Inside the Garden February

Whilst we are all bundled up indoors at the start of the New Year, making resolutions to be healthier and feeling grateful to be out of the rain, it is easy to imagine that the gardens are also snuggled up and dormant. As gardeners, we are rarely busier!

Whilst woody plants and shrubs are in slower growth, this is a perfect time to prune. Pruning helps plants to retain a shape or framework, from hedges to ornamental fruit trees. It can encourage stronger bud formation and later flowering by focussing the plants' energy into fewer branches. We have performed annual pruning throughout the Kitchen Garden, the hedges around the Holiday Park and the magnificent Wisteria sinensis that grows against the south wall of Rudding House. The team use scaffolding to reach the highest parts of this climber, and prune to two buds, hoping to stimulate a magnificent show of drooping lilac flowers in Spring.

Delivery of new fruit trees

Espalier fruit wall

Winter is a good time to plant new trees. Providing the ground isn't too waterlogged or frozen, we have been replacing failed Himalayan birch (Betula utilis 'Jacquemontii') in the dramatic new birch stand into the woodlands opposite the Follifoot Wing, installing new hedges around the Lodges, and planting new Crab Apples (Malus sylvestris 'Golden Hornet') in the Kitchen Garden. Mulching on a warmer day really benefits these plants as they establish, as it suppresses competition from weeds, holds in heat and moisture, and can provide some low levels of nutrients. We use a range of mulches, from our own leaf mold and woodchip, to spent mushroom compost, locally source horse manure or used coffee grounds from the hotel. The Kitchen Garden smells fantastic on coffee mulch days!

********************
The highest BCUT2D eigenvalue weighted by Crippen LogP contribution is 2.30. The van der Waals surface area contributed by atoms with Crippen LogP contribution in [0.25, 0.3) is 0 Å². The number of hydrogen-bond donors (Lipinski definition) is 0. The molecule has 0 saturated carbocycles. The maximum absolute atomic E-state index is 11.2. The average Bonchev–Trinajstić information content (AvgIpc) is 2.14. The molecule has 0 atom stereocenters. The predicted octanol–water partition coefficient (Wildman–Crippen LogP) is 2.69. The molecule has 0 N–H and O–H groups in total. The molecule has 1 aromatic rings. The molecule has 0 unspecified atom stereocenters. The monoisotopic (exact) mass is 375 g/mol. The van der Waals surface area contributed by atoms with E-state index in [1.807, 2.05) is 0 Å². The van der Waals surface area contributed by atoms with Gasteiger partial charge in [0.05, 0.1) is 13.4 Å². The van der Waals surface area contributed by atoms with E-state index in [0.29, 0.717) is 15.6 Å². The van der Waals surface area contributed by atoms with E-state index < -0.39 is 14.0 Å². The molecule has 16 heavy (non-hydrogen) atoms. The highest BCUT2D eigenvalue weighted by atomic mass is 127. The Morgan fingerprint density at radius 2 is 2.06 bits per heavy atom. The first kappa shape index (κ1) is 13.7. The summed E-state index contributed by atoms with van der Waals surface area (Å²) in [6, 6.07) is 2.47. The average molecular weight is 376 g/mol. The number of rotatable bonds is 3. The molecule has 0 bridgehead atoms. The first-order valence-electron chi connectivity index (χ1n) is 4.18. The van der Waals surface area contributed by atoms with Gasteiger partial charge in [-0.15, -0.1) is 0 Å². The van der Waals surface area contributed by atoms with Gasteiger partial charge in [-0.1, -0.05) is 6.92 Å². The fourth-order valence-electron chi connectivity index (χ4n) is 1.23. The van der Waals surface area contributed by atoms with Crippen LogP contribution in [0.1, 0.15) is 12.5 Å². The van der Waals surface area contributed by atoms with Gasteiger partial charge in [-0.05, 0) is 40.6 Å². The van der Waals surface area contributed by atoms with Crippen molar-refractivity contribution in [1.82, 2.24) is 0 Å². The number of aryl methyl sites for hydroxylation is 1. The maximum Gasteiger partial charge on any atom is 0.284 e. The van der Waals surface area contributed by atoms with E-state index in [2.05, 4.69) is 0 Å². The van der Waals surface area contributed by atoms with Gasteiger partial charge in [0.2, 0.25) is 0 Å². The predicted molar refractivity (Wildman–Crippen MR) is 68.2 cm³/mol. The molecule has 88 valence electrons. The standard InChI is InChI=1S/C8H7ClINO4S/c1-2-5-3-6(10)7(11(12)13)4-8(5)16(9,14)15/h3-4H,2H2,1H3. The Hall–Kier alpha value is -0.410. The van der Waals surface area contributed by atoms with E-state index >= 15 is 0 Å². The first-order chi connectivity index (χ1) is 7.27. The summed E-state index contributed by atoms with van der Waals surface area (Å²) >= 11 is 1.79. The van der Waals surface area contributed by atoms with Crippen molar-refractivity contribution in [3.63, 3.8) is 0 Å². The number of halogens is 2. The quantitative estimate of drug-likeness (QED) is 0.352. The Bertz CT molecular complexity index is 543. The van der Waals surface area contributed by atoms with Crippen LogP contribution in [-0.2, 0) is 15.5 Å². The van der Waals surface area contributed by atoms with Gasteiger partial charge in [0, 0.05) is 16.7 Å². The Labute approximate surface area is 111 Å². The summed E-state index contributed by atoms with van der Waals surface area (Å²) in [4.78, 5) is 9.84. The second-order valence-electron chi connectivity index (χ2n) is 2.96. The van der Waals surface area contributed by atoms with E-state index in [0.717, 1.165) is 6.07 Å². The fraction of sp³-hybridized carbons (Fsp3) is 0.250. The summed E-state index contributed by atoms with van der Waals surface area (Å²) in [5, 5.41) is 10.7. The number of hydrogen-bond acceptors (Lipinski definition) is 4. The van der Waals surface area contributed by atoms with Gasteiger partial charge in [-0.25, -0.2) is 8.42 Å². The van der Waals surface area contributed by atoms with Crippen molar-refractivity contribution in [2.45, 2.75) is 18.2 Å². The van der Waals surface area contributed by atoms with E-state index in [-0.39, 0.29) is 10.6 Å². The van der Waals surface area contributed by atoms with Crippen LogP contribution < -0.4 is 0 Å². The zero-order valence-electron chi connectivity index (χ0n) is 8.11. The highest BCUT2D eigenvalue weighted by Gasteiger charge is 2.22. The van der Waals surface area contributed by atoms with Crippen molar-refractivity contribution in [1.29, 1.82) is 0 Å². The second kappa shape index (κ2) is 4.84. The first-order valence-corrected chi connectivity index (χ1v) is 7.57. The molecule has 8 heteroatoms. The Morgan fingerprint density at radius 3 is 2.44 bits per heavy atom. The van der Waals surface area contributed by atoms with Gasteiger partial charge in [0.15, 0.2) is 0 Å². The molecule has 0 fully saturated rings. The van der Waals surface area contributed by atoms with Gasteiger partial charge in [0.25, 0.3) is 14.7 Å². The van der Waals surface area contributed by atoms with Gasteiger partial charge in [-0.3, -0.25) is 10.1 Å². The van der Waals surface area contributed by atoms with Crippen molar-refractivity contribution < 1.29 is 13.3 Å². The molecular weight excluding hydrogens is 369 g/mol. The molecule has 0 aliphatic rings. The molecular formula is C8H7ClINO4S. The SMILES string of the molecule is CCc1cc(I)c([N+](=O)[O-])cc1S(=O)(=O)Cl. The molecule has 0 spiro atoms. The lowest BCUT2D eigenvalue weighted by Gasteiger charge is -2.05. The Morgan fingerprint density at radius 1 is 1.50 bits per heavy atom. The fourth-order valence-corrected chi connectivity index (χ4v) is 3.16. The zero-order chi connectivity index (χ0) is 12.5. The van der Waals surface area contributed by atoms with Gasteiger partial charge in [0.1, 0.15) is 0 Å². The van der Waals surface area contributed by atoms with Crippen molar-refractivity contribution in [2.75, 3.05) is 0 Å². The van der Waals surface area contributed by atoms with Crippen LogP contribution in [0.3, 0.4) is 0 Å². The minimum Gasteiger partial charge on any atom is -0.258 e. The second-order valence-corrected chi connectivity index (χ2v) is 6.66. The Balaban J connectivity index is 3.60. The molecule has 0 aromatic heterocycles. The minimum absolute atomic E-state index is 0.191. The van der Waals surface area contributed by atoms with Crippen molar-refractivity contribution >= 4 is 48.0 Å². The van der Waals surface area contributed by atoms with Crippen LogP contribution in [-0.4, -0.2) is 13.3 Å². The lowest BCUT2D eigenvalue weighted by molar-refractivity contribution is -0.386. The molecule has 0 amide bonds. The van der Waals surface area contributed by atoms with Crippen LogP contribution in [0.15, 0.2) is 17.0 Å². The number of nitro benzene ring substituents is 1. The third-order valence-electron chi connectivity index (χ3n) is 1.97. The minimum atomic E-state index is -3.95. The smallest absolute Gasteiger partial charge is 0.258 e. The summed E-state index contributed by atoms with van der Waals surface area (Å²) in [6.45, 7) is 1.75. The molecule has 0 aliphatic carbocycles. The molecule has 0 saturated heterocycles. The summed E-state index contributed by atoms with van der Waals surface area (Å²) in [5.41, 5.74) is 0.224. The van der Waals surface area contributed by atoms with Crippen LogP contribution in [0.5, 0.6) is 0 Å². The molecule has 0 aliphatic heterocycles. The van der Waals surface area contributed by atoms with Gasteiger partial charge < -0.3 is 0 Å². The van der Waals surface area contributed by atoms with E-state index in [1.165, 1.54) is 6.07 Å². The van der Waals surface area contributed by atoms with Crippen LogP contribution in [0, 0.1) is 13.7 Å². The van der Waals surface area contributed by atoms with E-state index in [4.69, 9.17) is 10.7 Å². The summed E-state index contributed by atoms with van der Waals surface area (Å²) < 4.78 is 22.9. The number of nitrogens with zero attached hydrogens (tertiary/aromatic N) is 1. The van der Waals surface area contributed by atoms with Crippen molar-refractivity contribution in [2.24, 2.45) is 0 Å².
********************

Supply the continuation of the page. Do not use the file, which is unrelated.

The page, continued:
Birch Stand

Witch hazel

The Kitchen Garden looks quite bare at the moment, but there is still plenty to see. We have some winter leaves still in production and have microgreens growing in the glasshouse and are mulching the beds in readiness for the seeds we are starting to sow. We have stored our harvested Jerusalem artichokes in a 'clamp' by burying them in trays into the raised bed where we grew them. This is a traditional method of preserving root crops until they are needed by the kitchens. To find out more about the importance of Kitchen Gardens, you can hear Matthew Wilson interviewing our Kitchen Gardener Emma Pugh, along with our Horto chef Callum Bowmer on BBC Radio 4 Gardener's Question Time, click here to listen. 

Emma Pugh, Callum Bowmer, Matthew Wilson

Gardener's Question Time

Finally, don't forget to search out some Winter magic in the gardens. Snowdrops are popping up around the Estate, giving a tiny flash of joy as you walk through the Follifoot Woodland. We have a planted a stand of Witch Hazel (Hamamelis spp.) here, which smell fantastic on frosty dry days, providing pollinators much needed nectar and a valued lift to anyone walking past

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